TORCH infections – the current perspectives

When we talk about infections in pregnancy, we have different types of infections.  Some of them could be predominantly fetal infections that cause congenital malformations among which the TORCH group of infections is well known.  Some of the infections could be both fetal and maternal infections like HIV, HBsAg, and HCV while some of them could have predominantly maternal affections in hepatitis E virus and influenza.

TORCH infections can cause spontaneous abortions, preterm births, intrauterine growth restriction, and structural anomalies in the fetus, stillbirth, low birth weight, and persistent neonatal infections. Clinical signs and symptoms of maternal torch infection like fever, rash, exposure or contact, lymphadenopathy, unexplained hematological dyscrasias, ultrasound marker. So, congenital TORCH like early-onset fetal growth restriction or a severe early-onset fetal growth restriction, symmetrical or associated sonographic markers like echogenic bowel, calcification in brain, liver, or hydrops or screening in the targeted high-risk group so that literally brings us to the fact that unless there is an indication to screen for TORCH.  The epidemiological factors for toxoplasma would be the people who are raw meat consumption, unwashed home garden products, exposure to cats in surroundings. While exposure to rubella-infected patients and CMV, CMV is the most common TORCH infection and HSV high-risk sexual behavior so some of the epidemiological factors are these.

ACOG recommends screening for rubella at the first prenatal visit and IgG only is recommended and alone is sufficient to establish immunity so if IgG is positive we know that the patient is rubella immune and we need not worry about rubella infection.  Now if IgM is positive then it should not be done alone because IgM is suggestive of acute infection and sometimes it is false positive also so we should always combine IgM with IgG so if possible in our settings also rubella is something that should be possibly offered preferably in the pre-conceptional period rather than in pregnancy because then we have the option of vaccinating for rubella.  Now routine screening for CMV is not recommended by ACOG and SMFM.  Toxoplasmosis is not recommended in India. However, as mentioned in some countries like France routine screening is done due to the high prevalence of toxoplasmosis.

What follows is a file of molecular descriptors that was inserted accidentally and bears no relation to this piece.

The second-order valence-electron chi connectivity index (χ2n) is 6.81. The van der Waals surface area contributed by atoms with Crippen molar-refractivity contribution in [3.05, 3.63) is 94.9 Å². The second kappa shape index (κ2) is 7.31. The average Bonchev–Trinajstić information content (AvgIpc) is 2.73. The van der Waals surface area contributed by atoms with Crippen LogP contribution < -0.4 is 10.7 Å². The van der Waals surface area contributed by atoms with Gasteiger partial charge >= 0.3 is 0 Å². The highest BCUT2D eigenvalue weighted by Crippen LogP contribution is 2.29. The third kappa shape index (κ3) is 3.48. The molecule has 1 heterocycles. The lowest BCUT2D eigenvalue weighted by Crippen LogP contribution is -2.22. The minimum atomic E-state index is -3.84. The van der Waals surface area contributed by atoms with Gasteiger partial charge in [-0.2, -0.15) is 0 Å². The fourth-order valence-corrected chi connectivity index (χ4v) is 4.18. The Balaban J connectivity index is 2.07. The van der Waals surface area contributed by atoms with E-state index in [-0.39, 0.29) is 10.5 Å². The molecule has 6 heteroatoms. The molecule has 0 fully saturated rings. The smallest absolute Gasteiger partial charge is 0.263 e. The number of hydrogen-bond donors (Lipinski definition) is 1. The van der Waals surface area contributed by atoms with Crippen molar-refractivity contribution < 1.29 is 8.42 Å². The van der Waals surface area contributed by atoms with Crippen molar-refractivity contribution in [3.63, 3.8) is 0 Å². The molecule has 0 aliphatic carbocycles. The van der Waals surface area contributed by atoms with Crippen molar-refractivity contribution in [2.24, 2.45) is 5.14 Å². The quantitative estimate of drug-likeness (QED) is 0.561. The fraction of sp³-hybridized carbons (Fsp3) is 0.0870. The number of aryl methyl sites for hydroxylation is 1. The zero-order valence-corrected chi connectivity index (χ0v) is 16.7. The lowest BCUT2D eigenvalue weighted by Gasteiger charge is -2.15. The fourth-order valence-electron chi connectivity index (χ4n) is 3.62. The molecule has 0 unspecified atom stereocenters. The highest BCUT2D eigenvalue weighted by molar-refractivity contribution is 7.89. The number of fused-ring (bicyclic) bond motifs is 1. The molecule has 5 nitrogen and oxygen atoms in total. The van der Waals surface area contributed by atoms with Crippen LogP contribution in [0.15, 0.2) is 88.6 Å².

You can find out more details by enrolling in TORCH infection: The current perspective by Dr. K. Aparna Sharma (MD, DNB, FICOG, MNAMS), here,

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